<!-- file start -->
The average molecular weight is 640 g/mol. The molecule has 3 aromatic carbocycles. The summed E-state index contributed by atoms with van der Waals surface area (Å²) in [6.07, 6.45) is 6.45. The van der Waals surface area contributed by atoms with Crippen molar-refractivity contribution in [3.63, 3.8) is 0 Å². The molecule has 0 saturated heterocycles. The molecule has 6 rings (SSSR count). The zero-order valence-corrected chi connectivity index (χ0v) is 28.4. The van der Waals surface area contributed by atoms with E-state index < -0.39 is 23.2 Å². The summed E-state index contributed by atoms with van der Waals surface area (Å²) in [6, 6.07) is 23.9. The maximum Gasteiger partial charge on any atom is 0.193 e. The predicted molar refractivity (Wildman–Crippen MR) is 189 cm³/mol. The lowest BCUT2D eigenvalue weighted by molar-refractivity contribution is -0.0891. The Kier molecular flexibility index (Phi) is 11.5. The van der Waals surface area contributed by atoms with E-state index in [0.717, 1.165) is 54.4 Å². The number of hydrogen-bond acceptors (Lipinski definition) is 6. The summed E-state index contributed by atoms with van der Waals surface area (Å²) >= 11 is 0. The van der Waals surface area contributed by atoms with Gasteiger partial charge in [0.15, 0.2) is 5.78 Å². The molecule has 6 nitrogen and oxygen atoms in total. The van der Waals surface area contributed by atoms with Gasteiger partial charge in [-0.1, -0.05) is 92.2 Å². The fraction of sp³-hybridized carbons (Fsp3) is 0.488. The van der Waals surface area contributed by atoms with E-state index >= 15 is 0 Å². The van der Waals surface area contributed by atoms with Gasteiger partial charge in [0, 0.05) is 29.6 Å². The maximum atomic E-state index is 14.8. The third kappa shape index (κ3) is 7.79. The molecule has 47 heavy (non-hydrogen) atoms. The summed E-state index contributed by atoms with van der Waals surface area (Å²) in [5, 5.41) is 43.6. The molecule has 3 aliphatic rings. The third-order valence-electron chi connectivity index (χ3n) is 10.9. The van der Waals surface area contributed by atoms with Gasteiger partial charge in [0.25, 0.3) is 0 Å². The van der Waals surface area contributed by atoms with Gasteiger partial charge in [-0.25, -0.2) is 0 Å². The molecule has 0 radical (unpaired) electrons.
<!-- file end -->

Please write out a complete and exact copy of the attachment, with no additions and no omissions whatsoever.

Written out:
The average molecular weight is 640 g/mol. The molecule has 3 aromatic carbocycles. The summed E-state index contributed by atoms with van der Waals surface area (Å²) in [6.07, 6.45) is 6.45. The van der Waals surface area contributed by atoms with Crippen molar-refractivity contribution in [3.63, 3.8) is 0 Å². The molecule has 0 saturated heterocycles. The molecule has 6 rings (SSSR count). The zero-order valence-corrected chi connectivity index (χ0v) is 28.4. The van der Waals surface area contributed by atoms with E-state index < -0.39 is 23.2 Å². The summed E-state index contributed by atoms with van der Waals surface area (Å²) in [6, 6.07) is 23.9. The maximum Gasteiger partial charge on any atom is 0.193 e. The predicted molar refractivity (Wildman–Crippen MR) is 189 cm³/mol. The lowest BCUT2D eigenvalue weighted by molar-refractivity contribution is -0.0891. The Kier molecular flexibility index (Phi) is 11.5. The van der Waals surface area contributed by atoms with E-state index in [0.717, 1.165) is 54.4 Å². The number of hydrogen-bond acceptors (Lipinski definition) is 6. The summed E-state index contributed by atoms with van der Waals surface area (Å²) >= 11 is 0. The van der Waals surface area contributed by atoms with Gasteiger partial charge in [0.15, 0.2) is 5.78 Å². The molecule has 6 nitrogen and oxygen atoms in total. The van der Waals surface area contributed by atoms with Gasteiger partial charge in [-0.1, -0.05) is 92.2 Å². The fraction of sp³-hybridized carbons (Fsp3) is 0.488. The van der Waals surface area contributed by atoms with E-state index >= 15 is 0 Å². The van der Waals surface area contributed by atoms with Gasteiger partial charge in [0, 0.05) is 29.6 Å². The maximum atomic E-state index is 14.8. The third kappa shape index (κ3) is 7.79. The molecule has 47 heavy (non-hydrogen) atoms. The summed E-state index contributed by atoms with van der Waals surface area (Å²) in [5, 5.41) is 43.6. The molecule has 3 aliphatic rings. The third-order valence-electron chi connectivity index (χ3n) is 10.9. The van der Waals surface area contributed by atoms with Gasteiger partial charge in [0.25, 0.3) is 0 Å². The van der Waals surface area contributed by atoms with Gasteiger partial charge in [-0.25, -0.2) is 0 Å². The molecule has 0 radical (unpaired) electrons.